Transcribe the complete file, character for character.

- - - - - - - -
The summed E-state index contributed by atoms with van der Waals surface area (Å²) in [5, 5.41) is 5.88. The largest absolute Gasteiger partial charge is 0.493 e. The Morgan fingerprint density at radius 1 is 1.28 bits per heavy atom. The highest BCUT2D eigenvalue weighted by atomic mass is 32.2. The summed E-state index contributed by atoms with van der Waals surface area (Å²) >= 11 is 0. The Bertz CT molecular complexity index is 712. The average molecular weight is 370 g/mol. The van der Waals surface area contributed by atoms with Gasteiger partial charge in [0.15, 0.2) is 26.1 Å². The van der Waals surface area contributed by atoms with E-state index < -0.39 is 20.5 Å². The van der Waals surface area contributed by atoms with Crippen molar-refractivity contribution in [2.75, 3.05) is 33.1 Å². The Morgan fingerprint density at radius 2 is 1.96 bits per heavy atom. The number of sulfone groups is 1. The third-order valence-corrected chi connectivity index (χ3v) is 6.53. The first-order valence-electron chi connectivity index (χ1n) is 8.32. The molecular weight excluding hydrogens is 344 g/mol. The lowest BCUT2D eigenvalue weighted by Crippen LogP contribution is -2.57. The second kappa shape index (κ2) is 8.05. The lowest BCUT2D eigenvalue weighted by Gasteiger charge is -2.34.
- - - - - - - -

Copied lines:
The summed E-state index contributed by atoms with van der Waals surface area (Å²) in [5, 5.41) is 5.88. The largest absolute Gasteiger partial charge is 0.493 e. The Morgan fingerprint density at radius 1 is 1.28 bits per heavy atom. The highest BCUT2D eigenvalue weighted by atomic mass is 32.2. The summed E-state index contributed by atoms with van der Waals surface area (Å²) >= 11 is 0. The Bertz CT molecular complexity index is 712. The average molecular weight is 370 g/mol. The van der Waals surface area contributed by atoms with Gasteiger partial charge in [0.15, 0.2) is 26.1 Å². The van der Waals surface area contributed by atoms with E-state index < -0.39 is 20.5 Å². The van der Waals surface area contributed by atoms with Crippen molar-refractivity contribution in [2.75, 3.05) is 33.1 Å². The Morgan fingerprint density at radius 2 is 1.96 bits per heavy atom. The number of sulfone groups is 1. The third-order valence-corrected chi connectivity index (χ3v) is 6.53. The first-order valence-electron chi connectivity index (χ1n) is 8.32. The molecular weight excluding hydrogens is 344 g/mol. The lowest BCUT2D eigenvalue weighted by Crippen LogP contribution is -2.57. The second kappa shape index (κ2) is 8.05. The lowest BCUT2D eigenvalue weighted by Gasteiger charge is -2.34.